Sudoscan is a non-invasive, pain free, innovative test of autonomic function. The autonomic system manages all internal functions such as blood pressure, blood flow and sweating. Autonomic tests are conducted to see if the autonomic nervous system is functioning normally.
Sudoscan measures the ability of the sweat glands to release chloride ions in response to an electrical stimulus on the palms of the hands and soles of the feet, areas with the highest sweat gland density.
Sweating helps the body to stay cool. The sweating glands functions are monitored by small nerve fibres. In most cases, it is perfectly natural. People sweat more in warm temperatures, when they exercise, or in response to situations that make them nervous, angry, embarrassed, or afraid.
Why it’s done?
Hypo- and hyperhidrosis are both medical conditions which can get easily detected by this method. The earlier you detect the better you can prevent or treat the underlying reason.
Hyperhidrosis is a condition characterised by excessive sweating, most typically in areas where there is a high concentration of sweat glands such as the hands, feet, armpits and the groin area. It is estimated that two to three percent of the population suffers from hyperhidrosis, with less than 40 percent of those affected seeking medical advice.
Excessive sweating occurs without any triggers leading to significant discomfort, both physical and emotional.
When excessive sweating affects the hands, feet, and armpits, it is called primary or focal hyperhidrosis. In most cases, no cause can be found. It seems to run in families.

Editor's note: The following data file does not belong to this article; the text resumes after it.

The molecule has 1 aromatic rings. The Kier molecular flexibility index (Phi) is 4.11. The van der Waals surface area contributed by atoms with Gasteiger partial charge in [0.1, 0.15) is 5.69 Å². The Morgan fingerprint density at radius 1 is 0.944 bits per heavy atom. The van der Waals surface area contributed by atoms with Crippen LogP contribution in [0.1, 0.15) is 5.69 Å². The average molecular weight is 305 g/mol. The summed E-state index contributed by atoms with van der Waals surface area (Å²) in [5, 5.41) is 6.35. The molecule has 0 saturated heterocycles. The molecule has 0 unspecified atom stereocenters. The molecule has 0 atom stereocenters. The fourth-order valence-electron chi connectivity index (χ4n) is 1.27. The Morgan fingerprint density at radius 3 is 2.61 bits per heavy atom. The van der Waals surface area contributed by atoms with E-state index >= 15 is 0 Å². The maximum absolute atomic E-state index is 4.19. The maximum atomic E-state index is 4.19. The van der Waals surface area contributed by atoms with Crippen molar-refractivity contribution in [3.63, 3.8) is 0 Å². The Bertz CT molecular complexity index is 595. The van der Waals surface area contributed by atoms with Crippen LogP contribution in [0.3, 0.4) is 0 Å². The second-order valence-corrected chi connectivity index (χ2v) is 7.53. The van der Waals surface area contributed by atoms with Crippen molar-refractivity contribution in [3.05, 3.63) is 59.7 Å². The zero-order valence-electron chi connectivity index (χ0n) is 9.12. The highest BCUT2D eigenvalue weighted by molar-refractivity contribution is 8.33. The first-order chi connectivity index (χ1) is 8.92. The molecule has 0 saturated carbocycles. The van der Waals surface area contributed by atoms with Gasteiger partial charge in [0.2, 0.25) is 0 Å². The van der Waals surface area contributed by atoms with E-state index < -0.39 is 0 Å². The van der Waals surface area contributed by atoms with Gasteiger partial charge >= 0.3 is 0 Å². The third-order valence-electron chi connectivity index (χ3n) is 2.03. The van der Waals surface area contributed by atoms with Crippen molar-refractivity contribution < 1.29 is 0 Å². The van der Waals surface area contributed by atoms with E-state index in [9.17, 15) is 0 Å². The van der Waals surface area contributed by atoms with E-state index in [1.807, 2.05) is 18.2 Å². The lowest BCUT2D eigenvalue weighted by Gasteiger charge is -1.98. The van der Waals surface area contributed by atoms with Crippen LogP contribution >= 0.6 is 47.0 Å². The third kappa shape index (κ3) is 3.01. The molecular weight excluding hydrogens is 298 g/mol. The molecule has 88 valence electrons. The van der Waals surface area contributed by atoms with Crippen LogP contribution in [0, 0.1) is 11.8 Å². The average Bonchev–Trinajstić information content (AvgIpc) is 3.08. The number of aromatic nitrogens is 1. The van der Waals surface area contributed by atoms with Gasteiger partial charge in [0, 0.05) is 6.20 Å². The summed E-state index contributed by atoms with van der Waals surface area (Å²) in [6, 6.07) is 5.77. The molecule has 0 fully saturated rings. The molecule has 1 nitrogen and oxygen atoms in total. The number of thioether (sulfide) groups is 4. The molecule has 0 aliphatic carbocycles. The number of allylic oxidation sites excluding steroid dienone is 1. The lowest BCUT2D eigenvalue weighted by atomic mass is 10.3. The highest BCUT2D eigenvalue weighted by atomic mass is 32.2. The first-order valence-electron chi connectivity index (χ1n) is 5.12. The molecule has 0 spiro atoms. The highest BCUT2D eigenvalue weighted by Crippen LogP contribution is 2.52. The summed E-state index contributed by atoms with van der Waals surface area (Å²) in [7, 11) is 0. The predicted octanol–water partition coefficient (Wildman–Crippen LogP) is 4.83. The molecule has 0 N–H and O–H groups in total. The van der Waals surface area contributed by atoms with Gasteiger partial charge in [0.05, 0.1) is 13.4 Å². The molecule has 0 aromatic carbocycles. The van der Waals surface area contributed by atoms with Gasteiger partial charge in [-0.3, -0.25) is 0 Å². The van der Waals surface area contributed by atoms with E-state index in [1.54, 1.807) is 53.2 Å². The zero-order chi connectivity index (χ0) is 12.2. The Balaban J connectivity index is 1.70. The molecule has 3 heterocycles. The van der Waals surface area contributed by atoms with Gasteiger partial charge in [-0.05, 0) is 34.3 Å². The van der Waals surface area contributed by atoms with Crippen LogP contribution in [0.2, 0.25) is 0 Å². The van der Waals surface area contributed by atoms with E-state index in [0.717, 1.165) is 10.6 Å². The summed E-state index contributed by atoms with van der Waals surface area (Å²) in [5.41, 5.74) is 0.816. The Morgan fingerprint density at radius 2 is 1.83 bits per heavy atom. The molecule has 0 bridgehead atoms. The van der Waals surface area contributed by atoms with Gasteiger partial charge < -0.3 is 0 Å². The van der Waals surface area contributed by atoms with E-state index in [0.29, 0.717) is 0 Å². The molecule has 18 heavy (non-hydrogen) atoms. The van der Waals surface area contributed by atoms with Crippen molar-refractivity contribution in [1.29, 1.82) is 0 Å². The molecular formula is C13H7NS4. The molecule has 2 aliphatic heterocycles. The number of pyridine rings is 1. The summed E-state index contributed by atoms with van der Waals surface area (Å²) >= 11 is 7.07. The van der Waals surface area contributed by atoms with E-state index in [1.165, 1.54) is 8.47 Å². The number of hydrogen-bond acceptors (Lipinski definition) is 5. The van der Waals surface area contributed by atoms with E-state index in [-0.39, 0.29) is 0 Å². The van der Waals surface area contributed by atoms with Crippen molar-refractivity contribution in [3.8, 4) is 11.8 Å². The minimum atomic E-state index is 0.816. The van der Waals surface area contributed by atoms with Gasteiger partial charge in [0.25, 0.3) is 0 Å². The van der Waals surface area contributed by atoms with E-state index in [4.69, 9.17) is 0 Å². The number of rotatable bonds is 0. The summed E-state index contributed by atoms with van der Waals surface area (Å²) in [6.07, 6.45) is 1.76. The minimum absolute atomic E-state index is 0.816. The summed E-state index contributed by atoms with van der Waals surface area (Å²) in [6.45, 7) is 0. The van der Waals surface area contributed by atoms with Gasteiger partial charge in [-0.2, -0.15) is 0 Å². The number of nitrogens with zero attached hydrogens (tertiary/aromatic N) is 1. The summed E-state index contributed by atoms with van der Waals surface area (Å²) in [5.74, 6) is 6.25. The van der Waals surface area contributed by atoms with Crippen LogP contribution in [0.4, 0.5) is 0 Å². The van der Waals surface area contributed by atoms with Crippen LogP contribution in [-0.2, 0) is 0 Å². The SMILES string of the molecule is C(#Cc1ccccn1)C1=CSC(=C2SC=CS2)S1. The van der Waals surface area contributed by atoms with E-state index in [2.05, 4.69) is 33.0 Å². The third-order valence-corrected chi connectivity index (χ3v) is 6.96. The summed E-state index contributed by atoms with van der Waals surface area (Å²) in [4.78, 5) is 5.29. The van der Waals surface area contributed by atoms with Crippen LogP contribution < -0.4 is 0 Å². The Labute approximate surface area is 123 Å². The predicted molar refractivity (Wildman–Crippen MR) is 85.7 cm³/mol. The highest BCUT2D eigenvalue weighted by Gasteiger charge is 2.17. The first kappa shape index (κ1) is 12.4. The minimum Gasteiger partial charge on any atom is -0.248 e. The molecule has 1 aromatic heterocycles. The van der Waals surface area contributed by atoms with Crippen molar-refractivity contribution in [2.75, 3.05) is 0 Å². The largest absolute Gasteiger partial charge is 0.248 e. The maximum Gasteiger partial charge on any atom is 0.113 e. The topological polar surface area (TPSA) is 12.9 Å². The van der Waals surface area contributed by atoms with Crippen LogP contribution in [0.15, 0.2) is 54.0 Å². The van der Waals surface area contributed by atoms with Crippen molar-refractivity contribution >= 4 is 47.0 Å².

If the sweating occurs because of another medical condition, it is called secondary hyperhidrosis. The sweating may be all over the body or it may be in one area. Conditions that causes secondary hyperhidrosis include Parkinson’s Disease, thyroid gland diseases, pheochromocytoma (adrenal gland tumor), cancer, acromegaly, menopause.
In contrast hypohidrosis is the opposite, marking a disease by a lack of sweating indicating a degeneration of small nerve fibres. The sweat gland innervation is getting reduced and impairs sudomotor function. The inability to sweat can cause overheating. This can lead to heat stroke, which is a potentially life-threatening condition. By aging physiologically the sweat gland production decreases. Diseases as parkinson, amyloidosis, Sjogren's Syndrome, lung cancer, fabry disease and inherited conditions can lead to a lack of sweating.
The symptoms of hypohidrosis include minimal sweating even when other people are sweating heavily, dizziness, muscle cramps or weakness, a flushed appearance, feeling overly hot, tingling and numbness in feet and hands.
How the test is performed?
There is no specific preparation needed. You will stand with bare feet on a plate and simultaneously you will put your palms on a second plate providing a mild electric stimulus which you don’t feel. The amount of sweat produced by your glands is getting measured and visualized by an image. The result is ready after 10 minutes.